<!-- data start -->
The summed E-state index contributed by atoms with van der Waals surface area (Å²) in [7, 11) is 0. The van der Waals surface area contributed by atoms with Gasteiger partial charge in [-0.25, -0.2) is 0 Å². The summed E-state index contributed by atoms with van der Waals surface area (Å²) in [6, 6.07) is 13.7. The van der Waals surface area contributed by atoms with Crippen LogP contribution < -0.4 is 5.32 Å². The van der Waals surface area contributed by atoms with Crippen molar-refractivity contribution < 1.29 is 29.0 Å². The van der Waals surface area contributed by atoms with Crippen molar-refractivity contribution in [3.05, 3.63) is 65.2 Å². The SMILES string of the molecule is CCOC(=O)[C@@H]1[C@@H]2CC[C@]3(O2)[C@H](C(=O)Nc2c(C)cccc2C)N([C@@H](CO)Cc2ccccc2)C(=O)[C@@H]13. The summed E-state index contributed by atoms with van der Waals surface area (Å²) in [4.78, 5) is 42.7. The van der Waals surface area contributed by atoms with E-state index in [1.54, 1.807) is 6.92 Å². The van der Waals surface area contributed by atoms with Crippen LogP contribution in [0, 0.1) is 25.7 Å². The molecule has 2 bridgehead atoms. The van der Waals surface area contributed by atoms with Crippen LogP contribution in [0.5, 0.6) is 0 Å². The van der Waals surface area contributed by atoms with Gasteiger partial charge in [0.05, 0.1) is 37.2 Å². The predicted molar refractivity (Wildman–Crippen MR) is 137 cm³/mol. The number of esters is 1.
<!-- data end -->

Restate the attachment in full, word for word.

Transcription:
The summed E-state index contributed by atoms with van der Waals surface area (Å²) in [7, 11) is 0. The van der Waals surface area contributed by atoms with Gasteiger partial charge in [-0.25, -0.2) is 0 Å². The summed E-state index contributed by atoms with van der Waals surface area (Å²) in [6, 6.07) is 13.7. The van der Waals surface area contributed by atoms with Crippen LogP contribution < -0.4 is 5.32 Å². The van der Waals surface area contributed by atoms with Crippen molar-refractivity contribution < 1.29 is 29.0 Å². The van der Waals surface area contributed by atoms with Crippen molar-refractivity contribution in [3.05, 3.63) is 65.2 Å². The SMILES string of the molecule is CCOC(=O)[C@@H]1[C@@H]2CC[C@]3(O2)[C@H](C(=O)Nc2c(C)cccc2C)N([C@@H](CO)Cc2ccccc2)C(=O)[C@@H]13. The summed E-state index contributed by atoms with van der Waals surface area (Å²) in [4.78, 5) is 42.7. The van der Waals surface area contributed by atoms with E-state index in [1.54, 1.807) is 6.92 Å². The van der Waals surface area contributed by atoms with Crippen LogP contribution in [0, 0.1) is 25.7 Å². The molecule has 2 bridgehead atoms. The van der Waals surface area contributed by atoms with Crippen LogP contribution in [0.5, 0.6) is 0 Å². The van der Waals surface area contributed by atoms with Gasteiger partial charge in [0.05, 0.1) is 37.2 Å². The predicted molar refractivity (Wildman–Crippen MR) is 137 cm³/mol. The number of esters is 1.